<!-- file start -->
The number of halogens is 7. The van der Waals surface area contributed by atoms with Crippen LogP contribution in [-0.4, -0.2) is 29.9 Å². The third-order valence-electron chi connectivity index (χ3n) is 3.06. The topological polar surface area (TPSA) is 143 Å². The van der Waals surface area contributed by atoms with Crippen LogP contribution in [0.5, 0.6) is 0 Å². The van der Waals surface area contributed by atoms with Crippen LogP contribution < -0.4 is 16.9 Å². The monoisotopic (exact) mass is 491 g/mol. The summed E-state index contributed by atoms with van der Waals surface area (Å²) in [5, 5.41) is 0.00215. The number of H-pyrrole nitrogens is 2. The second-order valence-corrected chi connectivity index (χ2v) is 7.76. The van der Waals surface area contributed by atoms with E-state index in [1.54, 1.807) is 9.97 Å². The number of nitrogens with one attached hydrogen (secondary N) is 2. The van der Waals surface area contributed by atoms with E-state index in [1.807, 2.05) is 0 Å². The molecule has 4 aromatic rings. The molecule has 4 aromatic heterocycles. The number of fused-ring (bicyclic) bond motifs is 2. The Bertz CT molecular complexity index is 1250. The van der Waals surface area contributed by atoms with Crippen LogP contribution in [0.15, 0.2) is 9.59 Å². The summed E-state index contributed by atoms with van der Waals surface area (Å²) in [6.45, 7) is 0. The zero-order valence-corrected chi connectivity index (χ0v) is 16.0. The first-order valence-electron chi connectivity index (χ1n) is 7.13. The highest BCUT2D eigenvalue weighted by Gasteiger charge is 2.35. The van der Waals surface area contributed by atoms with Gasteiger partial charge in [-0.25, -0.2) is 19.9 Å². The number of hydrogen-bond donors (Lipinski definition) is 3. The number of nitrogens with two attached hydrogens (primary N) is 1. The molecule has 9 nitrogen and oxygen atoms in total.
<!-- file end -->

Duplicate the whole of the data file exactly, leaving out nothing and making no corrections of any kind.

The number of halogens is 7. The van der Waals surface area contributed by atoms with Crippen LogP contribution in [-0.4, -0.2) is 29.9 Å². The third-order valence-electron chi connectivity index (χ3n) is 3.06. The topological polar surface area (TPSA) is 143 Å². The van der Waals surface area contributed by atoms with Crippen LogP contribution in [0.5, 0.6) is 0 Å². The van der Waals surface area contributed by atoms with Crippen LogP contribution < -0.4 is 16.9 Å². The monoisotopic (exact) mass is 491 g/mol. The summed E-state index contributed by atoms with van der Waals surface area (Å²) in [5, 5.41) is 0.00215. The number of H-pyrrole nitrogens is 2. The second-order valence-corrected chi connectivity index (χ2v) is 7.76. The van der Waals surface area contributed by atoms with E-state index in [1.54, 1.807) is 9.97 Å². The number of nitrogens with one attached hydrogen (secondary N) is 2. The van der Waals surface area contributed by atoms with E-state index in [1.807, 2.05) is 0 Å². The molecule has 4 aromatic rings. The molecule has 4 aromatic heterocycles. The number of fused-ring (bicyclic) bond motifs is 2. The Bertz CT molecular complexity index is 1250. The van der Waals surface area contributed by atoms with Crippen LogP contribution in [0.15, 0.2) is 9.59 Å². The summed E-state index contributed by atoms with van der Waals surface area (Å²) in [6.45, 7) is 0. The zero-order valence-corrected chi connectivity index (χ0v) is 16.0. The first-order valence-electron chi connectivity index (χ1n) is 7.13. The highest BCUT2D eigenvalue weighted by Gasteiger charge is 2.35. The van der Waals surface area contributed by atoms with Gasteiger partial charge in [-0.25, -0.2) is 19.9 Å². The number of hydrogen-bond donors (Lipinski definition) is 3. The number of nitrogens with two attached hydrogens (primary N) is 1. The molecule has 9 nitrogen and oxygen atoms in total.